Reading through The American Antitrust Institute’s white paper on Verizon-Cable, it is striking how little analysis is relevant to antitrust/market-competition and how it is basically a thinly veiled tacit pitch for the DOJ and the FCC to pursue an aggressive industrial policy for the wireless industry.
The white paper presumes that because the DOJ blocked the AT&T/T-Mobile merger to preserve T-Mobile as a disruptive fourth wireless competitor, and because T-Mobile now claims it needs more spectrum, that the government should intervene somehow to effectively redirect the spectrum to T-Mobile and away from Verizon.
The huge flaw in the AAI’s analysis is its central presumption, which is contrary to longstanding spectrum auction law, that the government, not market forces, should allocate spectrum. The analysis ignores that the law of the land allocates spectrum via property rights and auctions enabling the spectrum to find the party that most economically values it and has the most economic incentive to put it to productive use. The AAI’s analysis appears biased against existing law in assuming that the only or primary reason that the largest wireless providers would want more spectrum would be to anti-competitively keep it from its smaller competitors, and not the obvious and real reason that they want to provide better, faster, more reliable mobile broadband service to more people in more of the country to make more money.
Zero Sum Game
The paper quotes former FreePress Chairman, Professor Wu, saying: “Every hertz that Verizon gains is a hertz denied a smaller competitor;” but does not mention that Professor Wu preaches that every network infrastructure provider is a monopolist at heart because private property in communications is inherently bad, discriminatory, and anti-consumer in the absence of strict common carrier regulation and governmental control.
Another huge flaw in the AAI white paper’s and Professor Wu’s analysis is that spectrum is a zero sum game. It is not. The Government could allocate more spectrum to the broadband marketplace over time, if there was the political will to do so. The government is the real bottleneck when it comes to spectrum and the wireless market. If there is any failure here it is government failure to urgently optimize spectrum availability, not any market failure, because prices are plummeting, and consumers enjoy many choices, innovation, and massive private investment in the wireless cybrastructure.
AAI exposes its predisposition towards industrial policy by focusing on what Professor Wu and the AAI want the wireless market to be or what the wireless market should be in their imaginations. By presuming that spectrum effectively should be allocated to smaller competitors with less relative demand for the spectrum by government, rather than to the competitors that economically value it the most and can put it to the most relative economic use fastest in the marketplace by market forces, the AAI white paper presumes an industrial policy that seeks to manipulate resource inputs to try and redistribute market share from the supposed market-share rich to the market-share needy.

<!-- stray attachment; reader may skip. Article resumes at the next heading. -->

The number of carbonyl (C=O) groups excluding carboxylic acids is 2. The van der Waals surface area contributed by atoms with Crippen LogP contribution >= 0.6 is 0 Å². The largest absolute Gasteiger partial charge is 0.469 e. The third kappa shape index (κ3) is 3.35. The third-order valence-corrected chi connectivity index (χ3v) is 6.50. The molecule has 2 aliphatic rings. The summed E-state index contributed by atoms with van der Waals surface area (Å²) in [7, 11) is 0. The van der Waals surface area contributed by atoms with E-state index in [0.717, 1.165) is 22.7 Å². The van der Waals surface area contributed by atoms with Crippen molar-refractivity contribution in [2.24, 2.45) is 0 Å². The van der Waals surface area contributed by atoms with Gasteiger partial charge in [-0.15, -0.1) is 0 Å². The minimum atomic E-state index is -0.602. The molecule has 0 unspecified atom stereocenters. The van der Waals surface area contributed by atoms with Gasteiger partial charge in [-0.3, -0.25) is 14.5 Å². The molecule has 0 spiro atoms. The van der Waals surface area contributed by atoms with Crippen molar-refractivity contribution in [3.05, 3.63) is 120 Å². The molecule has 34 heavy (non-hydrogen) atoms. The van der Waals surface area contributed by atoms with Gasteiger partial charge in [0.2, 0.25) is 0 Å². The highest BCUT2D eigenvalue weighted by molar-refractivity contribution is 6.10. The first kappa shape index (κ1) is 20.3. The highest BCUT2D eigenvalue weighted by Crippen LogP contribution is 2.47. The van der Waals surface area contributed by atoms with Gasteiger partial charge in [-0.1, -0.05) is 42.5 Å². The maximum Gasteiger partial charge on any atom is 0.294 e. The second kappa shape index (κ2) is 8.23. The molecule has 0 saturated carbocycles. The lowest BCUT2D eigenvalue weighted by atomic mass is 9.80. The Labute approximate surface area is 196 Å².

Markets Measure Success
We have seen this kind of communications industrial policy mindset at work before in the 1990s with CLECs, and it ended in unmitigated disaster as virtually all of the CLECs went bankrupt, because the FCC ignored economics and tried to mandate CLECs to be market winners via incredibly-favorable nano-regulation. All the CLECs went bankrupt because markets measure success and survivability by economics and a financial bottom-line — measures the FCC ignored at their peril.
The AAI paper implies that the Government should intervene in the market to effectuate getting the Cable spectrum allocated to the companies whom the AAI, Professor Wu and other industrial policy proponents want, those with the least share. The underlying AAI industrial policy presumption here is that consumers have not made the right choice in the marketplace by selecting Verizon and AT&T as their wireless providers and that Verizon/AT&T should be spectrum constrained by a strict government spectrum screen so that consumers can be chased from their chosen providers to the providers AAI and the other industrial policy proponents think they should choose — the relatively littler companies ( like T-Mobile, a ‘liliputian’ company with over 30 million customers).
In sum, this AAI analysis of the Verizon-Cable transaction has negligible value, because it presumes antitrust should adopt preemptive intrusive regulation based on speculative assumptions contrary to law and precedent, and that the government should ignore spectrum auction and competition law and pick winners and losers in the marketplace.
Competition and markets are about consumers picking winners and losers every day based on market forces, whereas this AAI white paper basically encourages the Government to pick winners and losers, an approach that has a pathetically dismal track record in practice.
In a word, this paper presents no credible evidence or arguments why antitrust and FCC authorities should not approve the Verizon-Cable transaction forthwith.
Scott Cleland ([email protected]) is president of Precursor LLC, and author of Search and Destroy: Why You Can’t Trust Google Inc.
On the Internet
“Verizon’s Deals With Cable Companies Raise Significant Competitive Issues,” American Antitrust Institute White Paper, April 2012: http://news.heartland.org/sites/default/files/verizoncablewhitepaper.pdf